Since he came to prominence during the Japanese pop art movement of the 1990s, the cult illustrator Yoshitomo Nara has intrigued, delighted and disturbed with his curious cast of wide-eyed, balloon-headed characters. These cutesy, cartoon-like creatures at first appear full of innocence and wonder, but on closer inspection reveal what could well be expressions of fearful malevolence. The overall effect is more than a little unnerving.
It is with some trepidation, then, that visitors may approach Nara's latest work, to be showcased at the Hayward's forthcoming Walking in my Mind exhibition. For the occasion, the London gallery will be transformed into a series of installations by 10 different artists, each expressing the "fundamental impulses, feelings, memories and imagination" at the heart of that contributor's work.
Nara's realm is described as a physical manifestation of his "mental landscape", and one imagines that it could be more than a little dark. In the past, Yoshitomo Nara has called his illustrations a sequence of "self-portraits, reflecting [his] memories, [his] conscious and unconscious mind"; the sense of unease lurking behind the innocent façade deriving from own childhood experiences.
Born in Hirosaki in 1959, Nara was raised in poverty and had "an extraordinarily lonely childhood". By way of escapism, the young boy cultivated a wild imagination, largely informed by the expanding manga movement of the 1960s, and punk and rock music, which thrived in post-occupation Japan. Western literature, comic books and television, which had arrived with the American GIs in 1945, also provided a much-needed escape.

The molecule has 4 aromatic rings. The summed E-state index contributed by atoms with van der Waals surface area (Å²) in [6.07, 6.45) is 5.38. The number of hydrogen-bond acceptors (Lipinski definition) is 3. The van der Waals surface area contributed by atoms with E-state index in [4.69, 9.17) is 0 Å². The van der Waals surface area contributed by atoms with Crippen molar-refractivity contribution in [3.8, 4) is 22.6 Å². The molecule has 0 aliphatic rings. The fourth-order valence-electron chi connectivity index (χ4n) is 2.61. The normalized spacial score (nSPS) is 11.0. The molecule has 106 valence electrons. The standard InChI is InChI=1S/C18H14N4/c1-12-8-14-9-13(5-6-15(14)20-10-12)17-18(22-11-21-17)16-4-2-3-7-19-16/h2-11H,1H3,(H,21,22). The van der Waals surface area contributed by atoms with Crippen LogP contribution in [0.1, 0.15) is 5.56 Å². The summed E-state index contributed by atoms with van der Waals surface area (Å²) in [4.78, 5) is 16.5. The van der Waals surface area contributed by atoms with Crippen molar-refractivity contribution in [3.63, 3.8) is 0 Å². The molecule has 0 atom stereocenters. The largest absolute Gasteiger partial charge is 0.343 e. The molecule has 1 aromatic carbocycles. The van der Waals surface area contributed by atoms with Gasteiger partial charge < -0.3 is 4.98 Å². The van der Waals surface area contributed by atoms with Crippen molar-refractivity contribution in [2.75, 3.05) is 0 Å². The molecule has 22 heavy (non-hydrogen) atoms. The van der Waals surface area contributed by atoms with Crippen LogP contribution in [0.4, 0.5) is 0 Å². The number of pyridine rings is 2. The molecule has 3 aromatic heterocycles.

The installation, on display later this month, is billed as a homage to the memories triggered every time Nara puts pen to paper. And given that the result is at times a smiling child wielding a hunting knife, and at others a startled-looking, shy dog, it's sure to be a curious journey into the mindset of Yoshitomo Nara.
Walking in my Mind is at the Hayward Gallery, London SE1 (www.haywardgallery. org.uk), from 23 June to 6 September